By Zachary Feldman
By Scarlett Lindeman
By Laura Shunk
By Zachary Feldman
By Laura Shunk
By Zachary Feldman
By Jon Campbell and Laura Shunk
By Laura Shunk
Cocktail geeks can quibble about which fancy lounge shakes up the most perfect Old Fashioned in town; whether I'm at the Flatiron Lounge, Pegu Club, or Little Branch, they all taste pretty good to me. The boozy concoctions slip down my throat, and before I know it, I am both poorer and hungrier than I was before. The bank account is a lost cause, but shouldn't the snacks be as tasty (and free-flowing) as the liquor?
At a few places, you're in luck. Speakeasy PDT offers deep-fried hot dogs from Crif Dogs, including off-menu dogs like the Chang, which is named after Chef David Chang and topped with kimchi. At Death & Co., there's gussied-up comfort food like jalapeño short ribs and fish and chips. But at most other classic cocktail lounges, there's nothing to eat (or nothing worth eating). The focus is on the cocktails, which makes sense. But bar snacking is a tradition at least as time-honored as the Ramos Gin Fizz.
That's why I was excited to hear that Philip Kirschen-Clark, formerly of WD-50 and most recently of Jimmy's #43, had jumped over to Pegu Club and revamped the menu, which had been languishing in boring crab-cake obscurity since the place's 2005 opening. At Jimmy's, Kirschen-Clark whipped up a menu that changed every night, somehow accomplishing this with only hot plates and a toaster oven. From his tiny kitchen emerged delicious molasses-glazed lamb riblets and blistered shishito peppers. With Kirschen-Clark in the kitchen, maybe Pegu Club's food would finally measure up to owner Audrey Saunders's booze.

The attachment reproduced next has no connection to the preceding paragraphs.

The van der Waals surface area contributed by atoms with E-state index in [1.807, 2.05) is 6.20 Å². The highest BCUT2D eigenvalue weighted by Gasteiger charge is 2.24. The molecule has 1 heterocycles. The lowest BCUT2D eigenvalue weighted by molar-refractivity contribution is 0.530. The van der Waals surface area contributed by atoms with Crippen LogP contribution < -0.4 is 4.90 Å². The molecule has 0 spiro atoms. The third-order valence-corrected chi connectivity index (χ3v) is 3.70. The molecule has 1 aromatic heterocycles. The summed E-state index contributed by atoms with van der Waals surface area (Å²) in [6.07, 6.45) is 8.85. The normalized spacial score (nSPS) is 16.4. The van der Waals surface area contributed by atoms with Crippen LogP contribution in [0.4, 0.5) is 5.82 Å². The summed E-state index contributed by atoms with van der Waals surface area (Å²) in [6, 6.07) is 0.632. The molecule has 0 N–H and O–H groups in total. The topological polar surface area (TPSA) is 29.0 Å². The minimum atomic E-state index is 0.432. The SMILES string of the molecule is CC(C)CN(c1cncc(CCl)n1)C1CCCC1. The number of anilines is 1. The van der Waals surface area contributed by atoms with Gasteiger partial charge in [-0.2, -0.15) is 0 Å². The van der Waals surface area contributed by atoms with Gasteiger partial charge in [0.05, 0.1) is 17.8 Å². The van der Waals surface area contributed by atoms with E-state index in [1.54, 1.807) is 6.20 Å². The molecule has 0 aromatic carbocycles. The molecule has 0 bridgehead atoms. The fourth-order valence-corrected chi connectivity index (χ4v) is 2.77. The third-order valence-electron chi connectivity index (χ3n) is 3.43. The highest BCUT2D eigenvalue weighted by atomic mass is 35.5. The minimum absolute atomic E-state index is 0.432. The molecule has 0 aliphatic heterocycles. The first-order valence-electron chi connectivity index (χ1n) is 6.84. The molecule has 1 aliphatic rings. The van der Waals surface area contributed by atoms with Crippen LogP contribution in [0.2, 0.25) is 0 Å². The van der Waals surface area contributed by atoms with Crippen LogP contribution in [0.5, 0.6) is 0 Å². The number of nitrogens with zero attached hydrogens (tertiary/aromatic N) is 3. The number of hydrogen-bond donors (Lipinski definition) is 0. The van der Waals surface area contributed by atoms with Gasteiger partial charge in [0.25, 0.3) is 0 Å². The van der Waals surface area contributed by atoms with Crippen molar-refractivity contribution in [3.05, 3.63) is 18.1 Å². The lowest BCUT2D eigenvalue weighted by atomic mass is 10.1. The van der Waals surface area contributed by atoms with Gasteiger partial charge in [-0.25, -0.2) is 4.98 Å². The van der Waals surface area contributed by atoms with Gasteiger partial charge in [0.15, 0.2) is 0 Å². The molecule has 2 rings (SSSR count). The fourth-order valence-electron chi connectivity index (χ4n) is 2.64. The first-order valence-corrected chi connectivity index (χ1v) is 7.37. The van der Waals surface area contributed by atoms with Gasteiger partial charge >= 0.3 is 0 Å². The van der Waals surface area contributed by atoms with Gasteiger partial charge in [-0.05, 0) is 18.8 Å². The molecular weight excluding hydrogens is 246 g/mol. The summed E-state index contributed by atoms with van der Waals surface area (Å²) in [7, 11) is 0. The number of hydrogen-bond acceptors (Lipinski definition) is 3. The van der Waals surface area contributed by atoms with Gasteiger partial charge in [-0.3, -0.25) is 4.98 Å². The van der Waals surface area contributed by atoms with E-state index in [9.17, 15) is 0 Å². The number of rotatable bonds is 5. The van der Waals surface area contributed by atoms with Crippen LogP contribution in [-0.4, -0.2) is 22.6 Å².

Pegu Club's new menu keeps its former tilt toward Asian flavors, but Kirschen-Clark's new small plates are exceedingly light and bright, the sort of food you'd want to eat on a date, not the kind that soaks up liquor. Several of the offerings are excellent, but others are forgettable.
The very best of the lot is crispy squid, fried in an airy, tempura-like batter that's studded with black sesame seeds. The squid sizzle up entirely greaseless and crunchy, and the sesame seeds lend an anchoring earthiness. Dip the fried critters in the spicy dipping sauce, which reminds me of a really good barbecue sauce. Duck crostini are also excellent—gloriously meaty, with pink shards of duck on brown-bread toast, spread thickly with cherry preserves and topped with more cherries.
In another good dish, swatches of cucumber are wrapped around a mix of peaky-toe crab and Japanese kewpie mayonnaise. (You know what makes it so good? MSG. And no, you're not allergic to it.) The cucumber and crab are augmented with peach chutney. These rolls aren't rocket science, but they're perfect summer food, cold and light.
Shrimp skewers feature fat crustaceans sprinkled with Korean chile flakes. But the "lime-in-the-coconut" dipping sauce doesn't have enough zesty lime, and it's too sugary. Summer rolls are meager, thin cylinders of rice paper wrapped around mango and avocado—at $12, a ripoff.